Saturday, November 17, 2012

Mildred Inks Davidson Dalrymple, 44-W-4 Nov.

Millie Dalrymple.  
Mildred Inks Davidson Dalrymple, WASP  44-W-4

Millie was a WASP like no other, but that describes most of the WASP I know.  She was spunky, optimistic and determined.  If you asked her, she’d tell you right up front she was “bossy,” but for me, Millie was also a unique kind of cheerleader, and I will so miss her encouraging words. 

Millie took her final flight on Wednesday, sitting at a table in the dining room at Westminster Manor in Austin, Texas.  She was telling one of her famous stories.  She loved to tell stories.  I hope she would smile if I said to her “and most of them were true.”  Now that I really think about it, no, she would disagree; look directly into my eyes and say,   “ALL of them were true.”  I’d be the one smiling.

In all of her important works—contracts, articles, and honors, she was ‘Mildred,’ and in 2009, when she completed her self published autobiography,  she signed it,  quite properly, with ALL of her names: ‘Mildred Inks Davidson Dalrymple.’  However, she titled it simply:  “Millie’s Milestones.”

I first met Millie at one of the WASP conventions—I don’t remember how far back.  Millie was a classmate of my mom’s,   so, there was an instant friendship.

After that WASP Convention and several other events honoring the WASP, I began working on my Wings Across America project.  It didn’t take long to convince mom to join me, and when Millie  heard what we were up to, she was the first WASP to ask, “What can I do to help?”   Millie became our ‘test subject’.  She was our very first WASP interviewee.

We borrowed a camera from my old PBS station.  We also borrowed my friend, Joani, who was head of production.  Down to Austin we went, the three of us-- setting up equipment for the first time in Millie’s den.  We set up lights, microphones and a huge camera.  Millie wasn’t the least bit phased.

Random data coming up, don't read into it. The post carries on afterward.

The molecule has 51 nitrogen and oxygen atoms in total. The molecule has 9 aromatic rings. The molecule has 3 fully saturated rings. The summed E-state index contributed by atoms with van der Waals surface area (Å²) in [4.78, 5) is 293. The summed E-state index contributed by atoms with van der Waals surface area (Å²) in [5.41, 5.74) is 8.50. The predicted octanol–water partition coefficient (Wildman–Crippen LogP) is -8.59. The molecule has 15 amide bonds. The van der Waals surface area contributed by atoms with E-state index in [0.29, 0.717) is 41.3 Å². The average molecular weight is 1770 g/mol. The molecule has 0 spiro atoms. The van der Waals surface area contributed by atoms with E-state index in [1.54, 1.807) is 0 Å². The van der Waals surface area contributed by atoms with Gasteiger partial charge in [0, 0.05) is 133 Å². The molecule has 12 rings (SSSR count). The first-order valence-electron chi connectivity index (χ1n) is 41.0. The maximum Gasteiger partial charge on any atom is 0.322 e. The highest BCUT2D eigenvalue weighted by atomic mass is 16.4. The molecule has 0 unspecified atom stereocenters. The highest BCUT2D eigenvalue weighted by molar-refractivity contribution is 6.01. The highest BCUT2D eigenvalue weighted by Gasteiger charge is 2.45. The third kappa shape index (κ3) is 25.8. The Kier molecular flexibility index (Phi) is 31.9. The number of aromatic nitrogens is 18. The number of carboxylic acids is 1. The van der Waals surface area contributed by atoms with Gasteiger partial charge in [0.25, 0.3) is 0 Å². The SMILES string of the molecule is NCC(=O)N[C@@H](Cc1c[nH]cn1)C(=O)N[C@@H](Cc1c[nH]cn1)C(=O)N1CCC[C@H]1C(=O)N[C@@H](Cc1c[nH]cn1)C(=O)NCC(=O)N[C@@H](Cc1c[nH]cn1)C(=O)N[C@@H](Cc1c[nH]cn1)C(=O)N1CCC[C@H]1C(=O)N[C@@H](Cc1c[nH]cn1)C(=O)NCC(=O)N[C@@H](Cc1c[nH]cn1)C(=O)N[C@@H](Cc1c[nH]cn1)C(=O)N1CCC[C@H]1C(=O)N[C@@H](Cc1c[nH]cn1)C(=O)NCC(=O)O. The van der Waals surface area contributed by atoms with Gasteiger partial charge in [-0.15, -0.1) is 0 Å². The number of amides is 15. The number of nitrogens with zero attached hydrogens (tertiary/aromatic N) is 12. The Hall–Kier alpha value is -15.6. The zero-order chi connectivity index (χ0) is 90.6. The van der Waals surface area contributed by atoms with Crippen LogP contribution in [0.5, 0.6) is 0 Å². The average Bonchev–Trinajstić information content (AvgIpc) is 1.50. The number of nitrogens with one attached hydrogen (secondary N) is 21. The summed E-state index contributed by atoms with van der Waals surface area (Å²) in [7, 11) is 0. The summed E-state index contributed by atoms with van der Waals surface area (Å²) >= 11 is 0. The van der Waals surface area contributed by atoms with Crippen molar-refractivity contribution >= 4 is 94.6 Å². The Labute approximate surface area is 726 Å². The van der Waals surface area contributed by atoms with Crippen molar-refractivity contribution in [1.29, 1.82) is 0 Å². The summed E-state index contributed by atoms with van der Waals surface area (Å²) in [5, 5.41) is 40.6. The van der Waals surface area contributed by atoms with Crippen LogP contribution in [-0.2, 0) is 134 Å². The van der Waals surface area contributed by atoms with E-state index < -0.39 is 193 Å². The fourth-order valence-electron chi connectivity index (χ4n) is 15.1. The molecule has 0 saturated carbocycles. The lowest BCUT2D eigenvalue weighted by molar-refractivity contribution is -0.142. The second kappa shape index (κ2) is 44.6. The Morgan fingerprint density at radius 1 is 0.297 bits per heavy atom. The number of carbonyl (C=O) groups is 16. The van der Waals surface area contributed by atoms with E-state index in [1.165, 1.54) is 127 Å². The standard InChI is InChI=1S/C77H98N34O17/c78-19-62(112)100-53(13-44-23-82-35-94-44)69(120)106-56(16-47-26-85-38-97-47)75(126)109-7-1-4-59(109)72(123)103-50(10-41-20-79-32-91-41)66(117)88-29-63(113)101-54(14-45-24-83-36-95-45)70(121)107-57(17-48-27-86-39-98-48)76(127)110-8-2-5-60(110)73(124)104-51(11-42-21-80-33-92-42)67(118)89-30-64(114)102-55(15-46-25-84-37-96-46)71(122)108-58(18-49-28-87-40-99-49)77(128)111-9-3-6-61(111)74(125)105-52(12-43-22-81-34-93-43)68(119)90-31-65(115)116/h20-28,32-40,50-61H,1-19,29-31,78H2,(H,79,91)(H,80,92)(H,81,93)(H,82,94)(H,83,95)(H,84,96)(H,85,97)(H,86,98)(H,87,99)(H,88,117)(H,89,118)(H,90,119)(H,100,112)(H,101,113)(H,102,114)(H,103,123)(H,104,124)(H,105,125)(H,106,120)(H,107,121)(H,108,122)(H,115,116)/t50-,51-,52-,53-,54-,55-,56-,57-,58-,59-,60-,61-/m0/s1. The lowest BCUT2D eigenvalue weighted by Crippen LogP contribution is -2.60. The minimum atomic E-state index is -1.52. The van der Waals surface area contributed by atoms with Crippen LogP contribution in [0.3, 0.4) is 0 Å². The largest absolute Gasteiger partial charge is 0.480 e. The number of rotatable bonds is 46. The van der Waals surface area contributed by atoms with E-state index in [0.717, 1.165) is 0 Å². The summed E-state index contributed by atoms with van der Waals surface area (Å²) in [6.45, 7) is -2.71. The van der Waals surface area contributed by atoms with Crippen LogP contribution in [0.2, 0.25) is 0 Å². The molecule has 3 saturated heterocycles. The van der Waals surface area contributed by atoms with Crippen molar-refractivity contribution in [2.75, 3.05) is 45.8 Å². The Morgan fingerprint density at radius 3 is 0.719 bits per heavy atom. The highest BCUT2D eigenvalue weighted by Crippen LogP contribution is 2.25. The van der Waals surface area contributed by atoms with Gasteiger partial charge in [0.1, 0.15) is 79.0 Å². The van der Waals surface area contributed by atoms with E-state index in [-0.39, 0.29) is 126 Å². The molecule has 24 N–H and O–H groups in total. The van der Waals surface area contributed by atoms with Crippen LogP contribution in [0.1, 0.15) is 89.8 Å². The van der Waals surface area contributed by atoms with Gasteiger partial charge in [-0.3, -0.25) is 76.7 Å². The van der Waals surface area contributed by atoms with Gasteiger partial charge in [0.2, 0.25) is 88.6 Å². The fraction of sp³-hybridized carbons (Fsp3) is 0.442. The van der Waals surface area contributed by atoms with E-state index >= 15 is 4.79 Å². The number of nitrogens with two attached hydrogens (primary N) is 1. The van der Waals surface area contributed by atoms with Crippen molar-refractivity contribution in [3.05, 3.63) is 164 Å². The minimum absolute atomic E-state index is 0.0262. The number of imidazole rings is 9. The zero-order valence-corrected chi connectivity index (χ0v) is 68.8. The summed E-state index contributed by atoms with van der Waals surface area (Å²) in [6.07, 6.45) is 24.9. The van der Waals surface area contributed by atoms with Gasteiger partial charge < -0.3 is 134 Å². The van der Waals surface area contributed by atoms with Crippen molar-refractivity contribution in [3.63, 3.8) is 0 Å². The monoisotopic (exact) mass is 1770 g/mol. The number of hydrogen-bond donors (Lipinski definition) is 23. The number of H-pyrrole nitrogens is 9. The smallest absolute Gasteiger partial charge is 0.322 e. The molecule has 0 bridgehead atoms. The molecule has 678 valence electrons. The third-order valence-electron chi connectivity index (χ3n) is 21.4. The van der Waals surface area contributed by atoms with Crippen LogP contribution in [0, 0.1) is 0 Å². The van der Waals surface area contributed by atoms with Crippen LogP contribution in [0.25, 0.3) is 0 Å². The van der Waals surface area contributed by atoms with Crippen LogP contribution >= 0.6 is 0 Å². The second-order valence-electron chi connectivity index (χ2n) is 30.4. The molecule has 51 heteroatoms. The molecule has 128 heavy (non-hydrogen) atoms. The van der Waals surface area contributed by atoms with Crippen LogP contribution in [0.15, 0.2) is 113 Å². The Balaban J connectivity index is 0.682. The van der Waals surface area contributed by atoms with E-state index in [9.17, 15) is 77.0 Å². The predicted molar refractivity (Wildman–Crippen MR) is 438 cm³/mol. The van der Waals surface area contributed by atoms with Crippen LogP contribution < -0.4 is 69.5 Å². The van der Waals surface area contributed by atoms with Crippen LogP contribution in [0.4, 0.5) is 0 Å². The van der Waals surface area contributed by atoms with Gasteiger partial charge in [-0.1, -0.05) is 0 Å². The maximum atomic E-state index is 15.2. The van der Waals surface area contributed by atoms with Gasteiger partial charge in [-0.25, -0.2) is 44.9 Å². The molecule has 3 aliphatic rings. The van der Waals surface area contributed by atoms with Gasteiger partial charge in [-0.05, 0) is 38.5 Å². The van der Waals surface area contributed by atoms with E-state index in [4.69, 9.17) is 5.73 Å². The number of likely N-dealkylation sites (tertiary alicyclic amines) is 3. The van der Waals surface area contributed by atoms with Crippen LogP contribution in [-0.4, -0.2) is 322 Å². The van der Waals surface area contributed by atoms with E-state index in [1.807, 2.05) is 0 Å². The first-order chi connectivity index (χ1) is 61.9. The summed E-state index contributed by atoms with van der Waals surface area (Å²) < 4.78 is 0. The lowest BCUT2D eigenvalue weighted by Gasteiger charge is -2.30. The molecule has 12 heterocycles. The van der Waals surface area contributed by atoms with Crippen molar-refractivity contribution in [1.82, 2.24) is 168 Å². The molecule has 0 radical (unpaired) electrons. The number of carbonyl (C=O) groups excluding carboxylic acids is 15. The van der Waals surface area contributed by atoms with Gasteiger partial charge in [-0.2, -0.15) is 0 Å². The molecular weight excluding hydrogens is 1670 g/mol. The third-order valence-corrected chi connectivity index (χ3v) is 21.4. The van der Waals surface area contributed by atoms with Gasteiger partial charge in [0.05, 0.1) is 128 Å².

It was a delightful experience.  Millie was delightful. 

From then on, she was one of our best WASP Champions!  Mom and I are still both so grateful for her friendship and her steadfast and vocal support. 

Mildred Inks Davidson Dalrymple.    Indelible.  Unforgettable. 

If you visit the  "FlyGirl's WASP Exhibit," you'll see Millie's inspirational words etched on a panel that says “Passing it On.”  I include it now, because that is why she did the interview in the first place—to pass it on and to inspire others.

     “I was the absolutely minimum of everything that you could be to get into the WASP.    I thought I could, and I applied myself and I made it. I think anybody who really wants to do   something very bad, if they work at it, and they focus, and they concentrate, they can do it.”

                 Mildred Davidson Dalrymple, 44-4

God bless her family -- and all of us who were touched by this larger-than-life WASP.

Services for Mildred Inks Davidson Dalrymple will be

Tuesday, Nov. 20th, 10 am
Covenant Presbyterian Church
3003 Northland
Austin, Texas

Just in from the Austin American Statesman--

Millie Dalrymple Millie Dalrymple, a member of the "Greatest Generation" who served her country and her family in war and peace, is now at rest. Millie was born on February 14, 1920, to Roy Banford Inks and Myrtle Louise Moss. She died peacefully on Wednesday, November 14, 2012 at the age of 92. 

At birth Mildred Banford Inks weighed only a few ounces over three pounds and was placed in an improvised incubator - a shoe box with a lamp. Her prospects for survival were slim. She not only survived, but went on to become a strong life force, impacting many people and achieving many goals, often as a pioneer. That she survived, and ultimately thrived, may in part be due to her parents' stock.